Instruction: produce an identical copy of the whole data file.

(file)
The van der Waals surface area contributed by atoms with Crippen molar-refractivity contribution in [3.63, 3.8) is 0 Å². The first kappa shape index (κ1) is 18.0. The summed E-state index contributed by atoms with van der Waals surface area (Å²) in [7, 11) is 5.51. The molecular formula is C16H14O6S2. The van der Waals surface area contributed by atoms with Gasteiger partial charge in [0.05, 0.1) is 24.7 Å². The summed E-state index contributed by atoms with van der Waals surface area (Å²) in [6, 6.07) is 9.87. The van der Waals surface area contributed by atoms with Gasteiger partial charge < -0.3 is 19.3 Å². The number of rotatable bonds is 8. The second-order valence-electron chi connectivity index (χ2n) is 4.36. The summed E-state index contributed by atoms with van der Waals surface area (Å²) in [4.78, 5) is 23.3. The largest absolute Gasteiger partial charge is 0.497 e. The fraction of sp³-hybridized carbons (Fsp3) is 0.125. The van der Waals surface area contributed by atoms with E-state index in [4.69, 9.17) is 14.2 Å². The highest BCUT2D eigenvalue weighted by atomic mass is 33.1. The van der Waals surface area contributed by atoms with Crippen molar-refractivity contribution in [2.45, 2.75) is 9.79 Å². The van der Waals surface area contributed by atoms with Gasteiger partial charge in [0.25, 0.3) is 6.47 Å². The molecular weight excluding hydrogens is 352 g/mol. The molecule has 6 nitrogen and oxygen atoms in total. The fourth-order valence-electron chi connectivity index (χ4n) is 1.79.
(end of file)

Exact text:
The van der Waals surface area contributed by atoms with Crippen molar-refractivity contribution in [3.63, 3.8) is 0 Å². The first kappa shape index (κ1) is 18.0. The summed E-state index contributed by atoms with van der Waals surface area (Å²) in [7, 11) is 5.51. The molecular formula is C16H14O6S2. The van der Waals surface area contributed by atoms with Gasteiger partial charge in [0.05, 0.1) is 24.7 Å². The summed E-state index contributed by atoms with van der Waals surface area (Å²) in [6, 6.07) is 9.87. The van der Waals surface area contributed by atoms with Gasteiger partial charge < -0.3 is 19.3 Å². The number of rotatable bonds is 8. The second-order valence-electron chi connectivity index (χ2n) is 4.36. The summed E-state index contributed by atoms with van der Waals surface area (Å²) in [4.78, 5) is 23.3. The largest absolute Gasteiger partial charge is 0.497 e. The fraction of sp³-hybridized carbons (Fsp3) is 0.125. The van der Waals surface area contributed by atoms with E-state index in [4.69, 9.17) is 14.2 Å². The highest BCUT2D eigenvalue weighted by atomic mass is 33.1. The van der Waals surface area contributed by atoms with Crippen molar-refractivity contribution in [2.45, 2.75) is 9.79 Å². The van der Waals surface area contributed by atoms with Gasteiger partial charge in [0.25, 0.3) is 6.47 Å². The molecular weight excluding hydrogens is 352 g/mol. The molecule has 6 nitrogen and oxygen atoms in total. The fourth-order valence-electron chi connectivity index (χ4n) is 1.79.